Posted Sept. 21, 2012, at 12:40 p.m.

Friday, October 5 to Wednesday, November 28, 2012; 5:35 p.m.

Location: Jonathan Frost Gallery, 21 Winter Street, Rockland, Maine 04841

Contact: Nan Mulford ; 207-596-0800


September 21, 2012


CONTACT: Nan Mulford,, 508-942-0869



The Jonathan Frost Gallery, 21 Winter Street, Rockland, presents an exhibit of work by nine distinguished New England photographers. The show, entitled Here & There, will open on Friday, October 5th A gala Opening Reception will be held on Friday, October 5th,Rockland’s First Friday, from 5 – 8, featuring live music by Steve Lindsay and Friends. The exhibit will run through November 28th

Here & There explores what David Brooks of the New York Times has called “the power of the particular.” The nine locations our artists document range from right under our noses here in Knox County, Maine, to Iceland, Lebanon, Israel, and a collection of places in between. What they have in common is a fierce sense of what it means to be in each particular place, sometimes with people who couldn’t imagine being anywhere else in the world, sometimes with the ghosts of the long-vanished, sometimes with nothing but the sound of the wind. And to know that every place – here, there, everywhere – is a home, a place of comfort, of laughter, of wonder, or of sorrow.

The show’s nine photographers are Richard Barnett, Tillman Crane, Kathie Florsheim, Catherine Leuthold, Jim Nickelson, Rania Matar, Jeanette Phillipps, Olive Pierce, and Craig Stevens.

Richard Barnett has photographed the abandoned farms and empty spaces of North Dakota in a series he titles Yesterlives: “Exploring these abandoned homes, littered with clues of lives never known, people never met, I can only wonder why they left everything behind: homes and furniture, books and Bibles, cooking utensils, clothes, cards; sometimes in disarray, sometimes carefully packed…There is profound beauty in these ruins, and yet profound grief.”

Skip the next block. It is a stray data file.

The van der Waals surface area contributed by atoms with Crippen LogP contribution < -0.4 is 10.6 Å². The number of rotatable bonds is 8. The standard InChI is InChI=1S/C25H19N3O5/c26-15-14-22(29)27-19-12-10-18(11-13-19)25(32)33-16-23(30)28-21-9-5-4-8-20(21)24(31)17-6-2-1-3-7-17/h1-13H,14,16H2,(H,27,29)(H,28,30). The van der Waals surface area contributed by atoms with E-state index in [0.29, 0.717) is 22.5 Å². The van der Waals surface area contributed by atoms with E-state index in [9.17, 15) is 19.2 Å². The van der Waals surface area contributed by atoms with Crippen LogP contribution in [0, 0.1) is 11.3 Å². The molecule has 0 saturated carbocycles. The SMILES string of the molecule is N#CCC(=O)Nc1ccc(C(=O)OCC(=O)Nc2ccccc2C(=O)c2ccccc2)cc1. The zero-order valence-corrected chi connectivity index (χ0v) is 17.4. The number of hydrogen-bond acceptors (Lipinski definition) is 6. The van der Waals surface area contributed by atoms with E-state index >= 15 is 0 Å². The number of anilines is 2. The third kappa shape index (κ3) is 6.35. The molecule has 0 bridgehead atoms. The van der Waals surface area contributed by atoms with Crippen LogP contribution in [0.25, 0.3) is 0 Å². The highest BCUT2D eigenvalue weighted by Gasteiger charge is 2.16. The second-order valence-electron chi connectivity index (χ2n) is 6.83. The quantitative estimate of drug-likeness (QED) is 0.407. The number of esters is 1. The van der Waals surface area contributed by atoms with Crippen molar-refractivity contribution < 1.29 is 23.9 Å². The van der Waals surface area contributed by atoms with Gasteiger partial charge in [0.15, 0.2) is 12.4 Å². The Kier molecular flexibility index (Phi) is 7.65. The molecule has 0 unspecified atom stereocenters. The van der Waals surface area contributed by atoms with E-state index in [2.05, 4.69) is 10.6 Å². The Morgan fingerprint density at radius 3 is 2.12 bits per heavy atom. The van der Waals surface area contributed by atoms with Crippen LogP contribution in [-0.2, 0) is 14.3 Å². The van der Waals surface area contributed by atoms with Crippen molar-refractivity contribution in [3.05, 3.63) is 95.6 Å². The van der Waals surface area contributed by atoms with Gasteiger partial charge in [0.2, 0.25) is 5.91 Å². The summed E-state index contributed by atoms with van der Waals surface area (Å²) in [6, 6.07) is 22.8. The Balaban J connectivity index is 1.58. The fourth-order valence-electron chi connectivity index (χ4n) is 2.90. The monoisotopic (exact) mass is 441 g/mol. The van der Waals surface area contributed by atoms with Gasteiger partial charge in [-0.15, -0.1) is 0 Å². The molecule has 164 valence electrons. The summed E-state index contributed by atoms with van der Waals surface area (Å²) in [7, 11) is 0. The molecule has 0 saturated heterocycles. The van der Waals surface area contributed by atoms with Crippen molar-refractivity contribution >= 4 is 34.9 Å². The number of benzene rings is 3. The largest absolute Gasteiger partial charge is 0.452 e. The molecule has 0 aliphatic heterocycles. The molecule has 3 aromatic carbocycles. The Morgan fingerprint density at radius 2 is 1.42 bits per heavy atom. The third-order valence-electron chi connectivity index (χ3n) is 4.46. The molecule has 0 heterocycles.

Tillman Crane has documented images close to home here in the Midcoast that, while the subjects seem familiar, assume an iconic beauty: “My images in this exhibit represent the ubiquitous landmarks of my community, of seasonal markers, of resourcefulness, of utilitarian objects made with craft, beauty and pride, all of which could be part of any community, anywhere…Quiet markers of light, of time, of home.”

Kathie Florsheim photographs jovial scenes of Rhode Island beaches in the height of summer: “I have photographed on beaches since 1993, documenting the inadvertent theater and unwitting humor that materialize on the sand…These things matter to me because I know that the way we inhabit our beaches reveals a lot about our idiosyncrasies, habits and in due course, our nature.”

Catherine Leuthold, a photojournalist, exhibits striking images from her Israel essay, Invisible Lines of War/Families under Siege: “The conflict between the Palestinians and the Israelis is a tribal war that dates back thousands of years. My images are meant to document the everyday struggles of the common man, woman and child caught up in this age-old biblical whirlwind. I covered the second Intifada also known as the Al-Aqsa Intifada from 2002-2003.”